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A Complete Guide to Medellín: Is it Safe?

Medellín is it safe
View from Comuna 13, Medellín

Once the world’s most dangerous city, Medellín has undergone a massive transformation and is now a hotspot for ex-pats and tourists. The city has a lot to offer from outstanding nightlife and international food to impactful barrio tours and museums. It’s famous for its beautiful women and if you mention Medellín to any man in the country, this is most likely the first thing they’ll tell you. On top of all this, I was pleasantly surprised by how safe Medellín felt.

Medellín has fantastic weather and the lush hills make it one of the most picturesque cities in South America. The vibe is more upbeat here compared to Bogotá, and I feel that Medellín encapsulates the transition that Colombia is going through.

The more developed neighborhoods of El Poblado and Laureles are full of trendy cafes, bars, and restaurants. Take a trip to the city center and you’ll see a different picture where drugs and homelessness are prevalent. Many of the barrios in the hills were once considered some of the most dangerous in South America. But, with the help of community leaders and the city government, the living standards have greatly improved. 

Related: 15 Things to Know Before Visiting Colombia

Staying Safe in Medellín

Medellín felt fairly safe compared to other cities in Colombia. The city center is the only frequented neighborhood to avoid at night. Unsurprisingly, most stories of robbery in Medellín involve a late night of clubbing.

Don’t make the mistake of walking around late at night, even in El Poblado. Uber and Didi operate in Medellín and both are safe and cheap. On a night out a money belt is a good choice because pickpockets are not uncommon.

Related: The 12 Best Things to Do in Cali, Colombia

What to Do

Barrio Transformation Tour – This incredible tour takes you to an overcrowded barrio built on top of a landfill. The guide, along with a community leader, tells the history of the barrio and how the living conditions have improved over the last 15 years. Real City Tours offers the tour for 90,000 Colombian pesos (COP). A part of the fee goes to the social improvement project for the barrio.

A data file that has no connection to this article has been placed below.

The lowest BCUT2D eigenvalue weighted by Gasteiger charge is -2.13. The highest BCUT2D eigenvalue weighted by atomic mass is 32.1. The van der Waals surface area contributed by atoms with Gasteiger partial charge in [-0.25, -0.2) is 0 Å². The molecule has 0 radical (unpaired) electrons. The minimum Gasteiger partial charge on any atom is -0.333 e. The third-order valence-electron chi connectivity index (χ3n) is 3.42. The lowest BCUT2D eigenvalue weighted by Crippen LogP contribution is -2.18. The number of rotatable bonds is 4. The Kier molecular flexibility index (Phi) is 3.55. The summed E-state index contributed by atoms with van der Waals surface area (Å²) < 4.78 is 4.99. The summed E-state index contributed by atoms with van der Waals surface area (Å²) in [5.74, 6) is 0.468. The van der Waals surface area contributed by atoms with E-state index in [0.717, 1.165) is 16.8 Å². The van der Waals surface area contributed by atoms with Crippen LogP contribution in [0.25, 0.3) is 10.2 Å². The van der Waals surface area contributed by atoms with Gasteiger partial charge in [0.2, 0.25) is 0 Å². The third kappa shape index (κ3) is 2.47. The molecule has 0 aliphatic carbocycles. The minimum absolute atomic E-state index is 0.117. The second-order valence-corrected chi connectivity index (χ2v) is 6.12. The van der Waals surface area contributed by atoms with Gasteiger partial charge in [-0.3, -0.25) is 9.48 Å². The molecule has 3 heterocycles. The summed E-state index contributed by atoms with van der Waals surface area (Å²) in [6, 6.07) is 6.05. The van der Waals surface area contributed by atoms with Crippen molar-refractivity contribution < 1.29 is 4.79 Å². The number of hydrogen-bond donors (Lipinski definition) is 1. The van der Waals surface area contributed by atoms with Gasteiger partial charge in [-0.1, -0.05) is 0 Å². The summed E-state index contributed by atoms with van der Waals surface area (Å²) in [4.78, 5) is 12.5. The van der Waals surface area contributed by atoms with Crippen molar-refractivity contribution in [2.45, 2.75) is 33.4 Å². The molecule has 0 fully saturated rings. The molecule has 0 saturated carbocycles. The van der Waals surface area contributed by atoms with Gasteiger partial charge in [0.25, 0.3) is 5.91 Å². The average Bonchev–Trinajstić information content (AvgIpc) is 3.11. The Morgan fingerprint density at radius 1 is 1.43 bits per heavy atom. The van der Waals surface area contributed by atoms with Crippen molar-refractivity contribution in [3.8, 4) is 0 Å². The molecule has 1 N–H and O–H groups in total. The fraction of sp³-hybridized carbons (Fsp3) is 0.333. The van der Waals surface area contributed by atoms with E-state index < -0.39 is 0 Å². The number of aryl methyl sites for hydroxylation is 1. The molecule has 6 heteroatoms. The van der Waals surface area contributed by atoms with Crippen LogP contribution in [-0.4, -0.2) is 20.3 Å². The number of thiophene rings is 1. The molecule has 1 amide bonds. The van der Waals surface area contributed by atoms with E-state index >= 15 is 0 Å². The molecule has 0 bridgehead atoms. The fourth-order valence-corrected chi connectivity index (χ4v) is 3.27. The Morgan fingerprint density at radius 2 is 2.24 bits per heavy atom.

is medellín safe

Memory House Museum – A museum sharing stories of how the political and drug violence affected all walks of life. There are lots of videos from the news and first-hand accounts that are worth watching. The entrance is free and it’s closed on Mondays.

Comuna 13 Tour – Comuna 13 was the most dangerous barrio in Medellín in the early 2000s. In the following years, the city government invested in education and infrastructure to make it a symbol of the new Medellín. Here, you will see incredible street art and performances from local dance groups. I went with Zippy Tours, whose guides grew up in the comuna which made it an unforgettable experience. 

Comuna 13
Comuna 13 from below

Day trip to Guatapé – Visiting this colorful town is a must when you come to Medellín. Guatapé is 2 hours away and it’s a popular weekend getaway for Antioquians. The 694-step climb to the top of El Peñón is worth the struggle for the spectacular views of the lake. I highly recommend spending a night here if you have the time. 

Guatapé, Colombia
View from El Peñón

Parque Arví – Take the cable car to the park from Santo Domingo Station for the views of the city and hiking trails at the top. The trails range from 2 km to 20 km and you can hire a guide if you’d like. The cable car costs 10,600 COP each way and it’s closed on Mondays.

On your way back to the city, take a few minutes to walk down the main road of barrio Santo Domingo. Here, you’ll get a glimpse of how densely populated the hillside neighborhoods can be. To reach Parque Arví from the San Antonio metro station, take the A-line to Acevedo, then the K-cable car to Santo Domingo, then the cable car to Parque Arví. 

Medellín Cable car
View from the cable car

Antioquia Museum – A museum featuring local artists Fernando Botero and Pedro Nel Gomez. While you are in Colombia, seeing Botero’s art is a must. He’s known for greatly exaggerating figures to make everyone look fat. Even if you aren’t into art it will bring a smile to your face.

The entrance is 21,000 COP, and the museum also has a large collection of modern art and photography. If you’re only interested in Botero’s art, Bogotá has an outstanding Botero Museum with free entry.  

Death of Pablo Escobar
Death of Pablo Escobar by Fernando Botero

Hill of the Three Crosses – It’s safe to say that this steep 30-minute hike rewards you with some of the best views in Medellín. It’s not very accessible by public transport, but you can take an Uber to Colegio Padre Manyanet which is near the trail. 

Free walking tour – A walking tour is the best way to learn the history of the city and get tips from a local. Real City Tours gives a fantastic tour that tells stories about the impact of drug violence in Medellín and how the people are moving forward.